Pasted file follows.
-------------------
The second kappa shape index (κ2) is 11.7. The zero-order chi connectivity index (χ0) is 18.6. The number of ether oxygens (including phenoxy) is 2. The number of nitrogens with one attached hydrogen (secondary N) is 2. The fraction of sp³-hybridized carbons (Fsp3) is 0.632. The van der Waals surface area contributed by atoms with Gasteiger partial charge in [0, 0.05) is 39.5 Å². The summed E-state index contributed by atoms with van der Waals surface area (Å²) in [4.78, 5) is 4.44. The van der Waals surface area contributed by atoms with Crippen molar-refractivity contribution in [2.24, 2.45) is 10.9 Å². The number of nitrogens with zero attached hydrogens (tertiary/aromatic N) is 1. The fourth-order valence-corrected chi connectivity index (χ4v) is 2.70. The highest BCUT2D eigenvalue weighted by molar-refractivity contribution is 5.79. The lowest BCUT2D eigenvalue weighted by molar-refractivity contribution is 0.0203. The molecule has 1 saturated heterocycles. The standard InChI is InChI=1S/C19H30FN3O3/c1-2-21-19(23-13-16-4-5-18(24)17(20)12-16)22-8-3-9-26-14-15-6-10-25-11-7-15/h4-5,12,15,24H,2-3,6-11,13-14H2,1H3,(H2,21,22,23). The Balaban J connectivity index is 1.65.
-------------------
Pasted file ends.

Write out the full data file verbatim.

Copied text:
The second kappa shape index (κ2) is 11.7. The zero-order chi connectivity index (χ0) is 18.6. The number of ether oxygens (including phenoxy) is 2. The number of nitrogens with one attached hydrogen (secondary N) is 2. The fraction of sp³-hybridized carbons (Fsp3) is 0.632. The van der Waals surface area contributed by atoms with Gasteiger partial charge in [0, 0.05) is 39.5 Å². The summed E-state index contributed by atoms with van der Waals surface area (Å²) in [4.78, 5) is 4.44. The van der Waals surface area contributed by atoms with Crippen molar-refractivity contribution in [2.24, 2.45) is 10.9 Å². The number of nitrogens with zero attached hydrogens (tertiary/aromatic N) is 1. The fourth-order valence-corrected chi connectivity index (χ4v) is 2.70. The highest BCUT2D eigenvalue weighted by molar-refractivity contribution is 5.79. The lowest BCUT2D eigenvalue weighted by molar-refractivity contribution is 0.0203. The molecule has 1 saturated heterocycles. The standard InChI is InChI=1S/C19H30FN3O3/c1-2-21-19(23-13-16-4-5-18(24)17(20)12-16)22-8-3-9-26-14-15-6-10-25-11-7-15/h4-5,12,15,24H,2-3,6-11,13-14H2,1H3,(H2,21,22,23). The Balaban J connectivity index is 1.65.